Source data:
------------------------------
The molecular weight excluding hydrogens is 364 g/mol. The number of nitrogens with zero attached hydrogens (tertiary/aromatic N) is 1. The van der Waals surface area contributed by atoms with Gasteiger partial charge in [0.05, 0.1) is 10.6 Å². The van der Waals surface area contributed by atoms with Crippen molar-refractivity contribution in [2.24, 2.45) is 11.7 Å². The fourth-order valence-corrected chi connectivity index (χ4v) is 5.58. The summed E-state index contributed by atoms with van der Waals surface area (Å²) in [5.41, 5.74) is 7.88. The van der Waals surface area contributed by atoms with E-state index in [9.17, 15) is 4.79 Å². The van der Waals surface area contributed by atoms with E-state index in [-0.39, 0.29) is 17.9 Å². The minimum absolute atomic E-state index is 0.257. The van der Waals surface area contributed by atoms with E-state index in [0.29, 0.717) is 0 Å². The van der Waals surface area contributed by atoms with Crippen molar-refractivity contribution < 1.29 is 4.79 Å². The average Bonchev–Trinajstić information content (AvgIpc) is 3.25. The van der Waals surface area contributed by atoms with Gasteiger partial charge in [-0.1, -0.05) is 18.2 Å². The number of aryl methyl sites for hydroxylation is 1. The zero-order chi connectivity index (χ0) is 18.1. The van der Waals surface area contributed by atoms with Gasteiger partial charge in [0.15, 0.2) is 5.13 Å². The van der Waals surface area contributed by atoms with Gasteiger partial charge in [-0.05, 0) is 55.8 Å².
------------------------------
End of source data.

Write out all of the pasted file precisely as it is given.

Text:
The molecular weight excluding hydrogens is 364 g/mol. The number of nitrogens with zero attached hydrogens (tertiary/aromatic N) is 1. The van der Waals surface area contributed by atoms with Gasteiger partial charge in [0.05, 0.1) is 10.6 Å². The van der Waals surface area contributed by atoms with Crippen molar-refractivity contribution in [2.24, 2.45) is 11.7 Å². The fourth-order valence-corrected chi connectivity index (χ4v) is 5.58. The summed E-state index contributed by atoms with van der Waals surface area (Å²) in [5.41, 5.74) is 7.88. The van der Waals surface area contributed by atoms with E-state index in [9.17, 15) is 4.79 Å². The van der Waals surface area contributed by atoms with E-state index in [-0.39, 0.29) is 17.9 Å². The minimum absolute atomic E-state index is 0.257. The van der Waals surface area contributed by atoms with E-state index in [0.29, 0.717) is 0 Å². The van der Waals surface area contributed by atoms with Crippen molar-refractivity contribution < 1.29 is 4.79 Å². The average Bonchev–Trinajstić information content (AvgIpc) is 3.25. The van der Waals surface area contributed by atoms with Gasteiger partial charge in [-0.1, -0.05) is 18.2 Å². The number of aryl methyl sites for hydroxylation is 1. The zero-order chi connectivity index (χ0) is 18.1. The van der Waals surface area contributed by atoms with Gasteiger partial charge in [0.15, 0.2) is 5.13 Å². The van der Waals surface area contributed by atoms with Gasteiger partial charge in [-0.05, 0) is 55.8 Å².